This story was updated at 4:26 p.m. EDT to include comment from EPA.
EPA is reshuffling its science, human resources and regional offices, leaving staffers worried about the quality of the agency's work and about their careers.
Top EPA officials yesterday informed staff that they plan to eliminate the agency's science adviser's office and merge those positions into a division within EPA's larger science shop, the Office of Research and Development, according to an employee who attended the meeting. EPA is also planning to combine its human resources office with its information technology division, sources told E&E News.
These latest moves come as the Trump administration pursues a broader reorganization at the agency, including a revamp of regional offices across the country. Staffers say they're still waiting for details about how it will shake out and what it means for their jobs, but they're nervous in the meantime.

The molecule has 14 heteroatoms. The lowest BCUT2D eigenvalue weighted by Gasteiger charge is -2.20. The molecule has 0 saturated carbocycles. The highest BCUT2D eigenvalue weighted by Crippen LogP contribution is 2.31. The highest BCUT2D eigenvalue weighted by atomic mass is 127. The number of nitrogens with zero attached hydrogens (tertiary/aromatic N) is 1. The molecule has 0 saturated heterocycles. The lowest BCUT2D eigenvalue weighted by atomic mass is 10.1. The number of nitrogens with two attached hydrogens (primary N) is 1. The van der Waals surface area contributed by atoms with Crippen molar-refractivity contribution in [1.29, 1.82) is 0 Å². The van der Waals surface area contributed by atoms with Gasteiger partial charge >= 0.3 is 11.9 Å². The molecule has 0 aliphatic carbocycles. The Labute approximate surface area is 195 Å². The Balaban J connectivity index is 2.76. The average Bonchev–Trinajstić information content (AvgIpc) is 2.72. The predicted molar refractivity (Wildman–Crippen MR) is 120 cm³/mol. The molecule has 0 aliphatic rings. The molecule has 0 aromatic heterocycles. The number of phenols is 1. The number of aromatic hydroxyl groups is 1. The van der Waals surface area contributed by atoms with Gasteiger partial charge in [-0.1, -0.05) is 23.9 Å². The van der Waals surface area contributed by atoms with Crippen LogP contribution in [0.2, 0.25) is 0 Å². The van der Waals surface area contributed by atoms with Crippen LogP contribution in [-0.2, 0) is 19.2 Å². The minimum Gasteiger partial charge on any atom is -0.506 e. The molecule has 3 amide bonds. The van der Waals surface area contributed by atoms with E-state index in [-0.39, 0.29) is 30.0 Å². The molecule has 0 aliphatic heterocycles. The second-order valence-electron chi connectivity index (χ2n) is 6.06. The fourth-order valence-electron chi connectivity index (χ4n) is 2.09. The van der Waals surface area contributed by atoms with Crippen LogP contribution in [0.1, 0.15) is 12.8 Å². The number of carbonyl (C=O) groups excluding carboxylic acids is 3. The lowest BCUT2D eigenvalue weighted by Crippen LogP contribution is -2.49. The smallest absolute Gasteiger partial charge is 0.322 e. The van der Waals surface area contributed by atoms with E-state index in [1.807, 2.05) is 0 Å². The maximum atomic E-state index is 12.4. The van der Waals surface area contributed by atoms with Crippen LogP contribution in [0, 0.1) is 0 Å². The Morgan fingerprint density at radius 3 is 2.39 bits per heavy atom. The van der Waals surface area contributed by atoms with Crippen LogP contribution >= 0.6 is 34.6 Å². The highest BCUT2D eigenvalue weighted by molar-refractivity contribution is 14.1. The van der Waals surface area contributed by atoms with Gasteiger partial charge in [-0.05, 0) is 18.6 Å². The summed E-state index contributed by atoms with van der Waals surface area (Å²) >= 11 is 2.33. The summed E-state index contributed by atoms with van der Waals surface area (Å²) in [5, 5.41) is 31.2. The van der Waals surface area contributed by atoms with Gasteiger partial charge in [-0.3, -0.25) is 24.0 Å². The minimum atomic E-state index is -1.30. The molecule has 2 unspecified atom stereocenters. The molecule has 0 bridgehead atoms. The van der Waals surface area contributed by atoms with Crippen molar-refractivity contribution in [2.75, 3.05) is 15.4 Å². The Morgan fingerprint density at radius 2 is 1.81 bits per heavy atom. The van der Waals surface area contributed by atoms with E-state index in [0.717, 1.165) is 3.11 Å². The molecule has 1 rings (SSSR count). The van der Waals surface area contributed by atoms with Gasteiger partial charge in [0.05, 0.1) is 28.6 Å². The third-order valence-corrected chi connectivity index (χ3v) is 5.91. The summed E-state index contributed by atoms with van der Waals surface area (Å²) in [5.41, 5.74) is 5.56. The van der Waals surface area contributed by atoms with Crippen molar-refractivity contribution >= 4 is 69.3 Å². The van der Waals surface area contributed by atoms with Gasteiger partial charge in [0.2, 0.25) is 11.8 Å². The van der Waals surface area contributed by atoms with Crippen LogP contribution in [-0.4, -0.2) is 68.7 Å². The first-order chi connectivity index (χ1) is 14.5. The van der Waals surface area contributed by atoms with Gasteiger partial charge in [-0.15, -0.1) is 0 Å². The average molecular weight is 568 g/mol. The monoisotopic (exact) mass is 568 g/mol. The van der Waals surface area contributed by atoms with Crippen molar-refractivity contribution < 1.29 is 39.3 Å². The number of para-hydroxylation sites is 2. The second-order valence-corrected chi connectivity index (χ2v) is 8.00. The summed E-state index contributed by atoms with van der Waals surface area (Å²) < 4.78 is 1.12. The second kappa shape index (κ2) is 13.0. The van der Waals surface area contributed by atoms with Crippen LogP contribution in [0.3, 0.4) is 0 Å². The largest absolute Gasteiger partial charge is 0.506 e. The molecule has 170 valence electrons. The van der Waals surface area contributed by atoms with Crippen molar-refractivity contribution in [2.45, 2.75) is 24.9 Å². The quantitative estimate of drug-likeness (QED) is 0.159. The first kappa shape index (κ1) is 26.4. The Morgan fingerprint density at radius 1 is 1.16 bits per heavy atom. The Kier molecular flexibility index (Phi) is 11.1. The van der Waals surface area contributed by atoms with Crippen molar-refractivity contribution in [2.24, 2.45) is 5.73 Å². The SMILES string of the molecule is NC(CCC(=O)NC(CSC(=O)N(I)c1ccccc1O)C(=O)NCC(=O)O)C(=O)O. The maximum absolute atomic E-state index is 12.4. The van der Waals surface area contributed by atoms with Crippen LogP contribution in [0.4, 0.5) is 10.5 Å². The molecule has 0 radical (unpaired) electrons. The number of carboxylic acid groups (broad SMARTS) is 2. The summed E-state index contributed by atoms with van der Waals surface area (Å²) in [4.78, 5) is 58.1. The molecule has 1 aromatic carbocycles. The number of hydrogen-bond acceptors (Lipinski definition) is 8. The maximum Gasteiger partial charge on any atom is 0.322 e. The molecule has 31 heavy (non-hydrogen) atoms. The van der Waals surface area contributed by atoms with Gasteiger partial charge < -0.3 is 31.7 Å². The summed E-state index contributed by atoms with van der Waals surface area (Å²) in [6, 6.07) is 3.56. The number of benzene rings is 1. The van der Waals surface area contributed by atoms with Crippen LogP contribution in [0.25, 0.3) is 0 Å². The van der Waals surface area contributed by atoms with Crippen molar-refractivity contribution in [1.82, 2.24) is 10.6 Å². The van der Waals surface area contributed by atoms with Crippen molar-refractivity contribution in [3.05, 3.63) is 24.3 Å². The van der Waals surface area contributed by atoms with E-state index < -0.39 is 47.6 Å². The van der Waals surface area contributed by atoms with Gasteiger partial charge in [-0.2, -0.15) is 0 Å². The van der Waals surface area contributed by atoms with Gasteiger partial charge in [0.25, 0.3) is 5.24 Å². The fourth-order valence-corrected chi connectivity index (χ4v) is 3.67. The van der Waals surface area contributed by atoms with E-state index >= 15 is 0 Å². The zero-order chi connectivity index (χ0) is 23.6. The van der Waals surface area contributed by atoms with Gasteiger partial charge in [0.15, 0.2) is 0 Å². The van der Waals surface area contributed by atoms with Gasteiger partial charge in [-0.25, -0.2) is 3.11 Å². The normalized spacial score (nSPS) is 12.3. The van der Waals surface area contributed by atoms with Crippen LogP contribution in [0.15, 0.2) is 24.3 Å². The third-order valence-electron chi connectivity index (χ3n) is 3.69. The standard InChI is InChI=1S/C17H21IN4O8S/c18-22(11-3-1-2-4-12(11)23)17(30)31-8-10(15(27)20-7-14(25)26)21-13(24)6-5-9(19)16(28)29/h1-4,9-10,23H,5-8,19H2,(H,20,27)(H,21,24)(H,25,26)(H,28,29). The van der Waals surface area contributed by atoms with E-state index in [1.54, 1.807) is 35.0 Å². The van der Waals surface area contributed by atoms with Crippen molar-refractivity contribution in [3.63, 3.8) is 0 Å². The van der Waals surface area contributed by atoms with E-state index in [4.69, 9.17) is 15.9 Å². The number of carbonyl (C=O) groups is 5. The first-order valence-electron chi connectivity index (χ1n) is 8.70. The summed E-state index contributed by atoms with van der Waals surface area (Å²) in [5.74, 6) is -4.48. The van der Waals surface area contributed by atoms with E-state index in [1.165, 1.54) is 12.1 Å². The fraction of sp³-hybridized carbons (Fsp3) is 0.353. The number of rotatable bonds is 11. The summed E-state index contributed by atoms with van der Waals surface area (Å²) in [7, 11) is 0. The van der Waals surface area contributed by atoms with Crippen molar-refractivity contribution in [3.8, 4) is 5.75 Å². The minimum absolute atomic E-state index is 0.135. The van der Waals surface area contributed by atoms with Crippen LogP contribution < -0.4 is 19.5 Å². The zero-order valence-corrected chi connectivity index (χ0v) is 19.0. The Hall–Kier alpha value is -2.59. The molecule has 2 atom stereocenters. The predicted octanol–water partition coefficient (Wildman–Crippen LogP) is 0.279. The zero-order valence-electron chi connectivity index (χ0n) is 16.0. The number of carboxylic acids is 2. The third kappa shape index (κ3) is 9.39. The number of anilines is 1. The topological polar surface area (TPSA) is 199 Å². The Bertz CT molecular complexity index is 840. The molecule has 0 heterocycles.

Employees are "very anxious," said Joe Edgell, president of National Treasury Employees Union Chapter 280, which represents EPA employees in headquarters.
"The union has been notified that there are a tremendous number of reorgs going on right now," he said.
Top EPA officials are telling staff that the plans are "more efficient or more logically organized," he said. But "with reorgs come uncertainty about one's job, about one's job assignments, about the work that people do in terms of protecting the environment, so people are very anxious with that change. Given that there haven't been a lot of specifics about these reorgs, that enhances the anxiety."
EPA science staffers piled into conference rooms and auditoriums at headquarters and labs across the country yesterday for a meeting where they were informed of the planned changes, according to the EPA employee. Jennifer Orme-Zavaleta, the career staffer currently leading the Office of Research and Development, informed employees that the agency intends to merge the EPA science adviser's office with ORD's Office of Science Policy and a branch of the National Center for Environmental Research.